Online Course Design: The Impact of Text on Success or Failure

Dr. Benjamin Washington
Dr. Benjamin Washington
High school assistant principal; Ed.D. in Educational Leadership
Aug 27_Online Course Design_ The Impact of Text on Success or Failure_web.jpg

Creating effective course design can be a rewarding experience. Preparing online course content entails planning and knowing what specific goals are necessary to establish for effective instruction for students. Whether creating new course content or revamping older online content, both knowing the audience and what they are expected to learn is important. Online course design requires the content creator to know how to engage the recipients of the content but also know how to engage those learners for the maximum learning experience and analysis of best teaching practices. Developing online course content has specific components that add value to the learning experience of the student.

When implementing online course design it is important to plan out components that make learning significant. These include considering what situational factors will impact the students’ learning goals, effective text for content delivery, and what type of feedback and assessments will be given. Depending on the situational factors of the online course design certain text can be a success or failure for implementing the online material.

Situational Factors

Determining what situational factors impact the online course design process will help in analyzing whether the text being utilized is a success or needs to be reconsidered. Knowing what situational factors influence the course design helps the instructor begin with the end in mind and also plan the best ways to engage students with their particular learning process. Examples of situational factors include questions such as How many students are in the class? What are the learning expectations of the department, school, or university? What level is the course? What are the characteristics of learners (age, family, technology experience, career goals, class expectations)?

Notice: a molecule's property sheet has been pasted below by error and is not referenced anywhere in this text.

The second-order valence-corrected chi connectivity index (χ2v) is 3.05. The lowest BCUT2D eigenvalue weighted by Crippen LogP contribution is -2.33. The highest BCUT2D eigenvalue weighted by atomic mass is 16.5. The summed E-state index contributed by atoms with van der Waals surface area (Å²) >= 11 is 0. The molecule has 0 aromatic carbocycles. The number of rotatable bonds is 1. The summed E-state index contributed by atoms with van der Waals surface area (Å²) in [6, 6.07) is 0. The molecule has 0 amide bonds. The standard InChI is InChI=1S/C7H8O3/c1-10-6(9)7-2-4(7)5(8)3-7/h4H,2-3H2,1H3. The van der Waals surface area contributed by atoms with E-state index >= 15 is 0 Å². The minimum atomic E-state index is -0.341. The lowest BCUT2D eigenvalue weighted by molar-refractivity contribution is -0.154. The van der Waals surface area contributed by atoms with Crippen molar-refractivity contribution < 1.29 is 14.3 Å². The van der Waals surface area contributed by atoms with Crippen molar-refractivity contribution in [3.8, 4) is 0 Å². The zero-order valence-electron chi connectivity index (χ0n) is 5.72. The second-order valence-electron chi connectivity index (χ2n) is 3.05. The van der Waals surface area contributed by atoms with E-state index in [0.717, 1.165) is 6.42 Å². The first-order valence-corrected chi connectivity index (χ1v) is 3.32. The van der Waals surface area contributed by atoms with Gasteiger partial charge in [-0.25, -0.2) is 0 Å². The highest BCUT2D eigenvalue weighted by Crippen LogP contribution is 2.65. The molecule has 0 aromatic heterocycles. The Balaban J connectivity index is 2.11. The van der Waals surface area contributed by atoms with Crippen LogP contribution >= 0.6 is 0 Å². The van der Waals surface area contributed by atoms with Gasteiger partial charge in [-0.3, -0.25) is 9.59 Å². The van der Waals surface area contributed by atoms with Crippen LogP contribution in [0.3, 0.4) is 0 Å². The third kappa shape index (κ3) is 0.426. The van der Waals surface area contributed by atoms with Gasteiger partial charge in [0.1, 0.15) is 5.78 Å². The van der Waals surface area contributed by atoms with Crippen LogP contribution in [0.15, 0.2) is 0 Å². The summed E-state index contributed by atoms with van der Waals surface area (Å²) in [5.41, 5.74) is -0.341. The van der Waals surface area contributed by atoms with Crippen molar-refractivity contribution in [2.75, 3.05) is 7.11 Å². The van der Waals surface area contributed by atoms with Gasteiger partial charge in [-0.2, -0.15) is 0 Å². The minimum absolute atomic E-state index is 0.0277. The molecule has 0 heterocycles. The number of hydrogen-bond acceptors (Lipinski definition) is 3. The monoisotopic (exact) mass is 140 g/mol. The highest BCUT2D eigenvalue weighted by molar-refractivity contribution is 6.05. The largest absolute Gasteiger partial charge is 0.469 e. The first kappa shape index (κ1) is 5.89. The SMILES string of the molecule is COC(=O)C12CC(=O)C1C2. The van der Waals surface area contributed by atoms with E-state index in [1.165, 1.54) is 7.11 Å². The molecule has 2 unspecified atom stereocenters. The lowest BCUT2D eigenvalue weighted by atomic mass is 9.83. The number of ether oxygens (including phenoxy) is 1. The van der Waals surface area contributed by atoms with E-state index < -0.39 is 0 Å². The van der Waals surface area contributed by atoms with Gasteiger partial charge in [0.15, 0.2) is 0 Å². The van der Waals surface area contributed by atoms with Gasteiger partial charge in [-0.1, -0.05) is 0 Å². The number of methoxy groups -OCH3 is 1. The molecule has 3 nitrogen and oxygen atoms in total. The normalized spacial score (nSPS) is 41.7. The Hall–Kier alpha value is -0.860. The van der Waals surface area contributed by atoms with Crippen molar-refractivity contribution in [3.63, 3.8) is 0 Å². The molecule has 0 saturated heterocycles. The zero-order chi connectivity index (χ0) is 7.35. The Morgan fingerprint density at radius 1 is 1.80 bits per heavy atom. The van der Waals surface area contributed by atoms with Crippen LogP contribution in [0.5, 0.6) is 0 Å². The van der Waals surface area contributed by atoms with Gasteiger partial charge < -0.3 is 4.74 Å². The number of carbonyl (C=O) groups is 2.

Effective Text for Content Delivery

Using effective text is essential for delivering content for online course development. In order to see what works it is important to know what type of text can be used for delivery of information. Finding the right text to deliver content can either enhance the learning or stifle the growth of the individual who is attempting to gather information and learn. There are multiple ways text can enhance the learning experience. The following are examples of text that can be used for online course design.

Scope and Sequence Text

Scope and sequence text involves planning out and instructing students with a scope that involves the curriculum as a whole and then a sequence which entails how to deliver the context in a sequence using curriculum that is planned out by months or by a semester. The plus side of this is that the text used and information disseminated can be monitored and adjusted to the specific curriculum. However, the challenges come from having to tailor the learning to the students based on their learning levels. If the instructor is not aware of this, challenges may occur when delivering the content.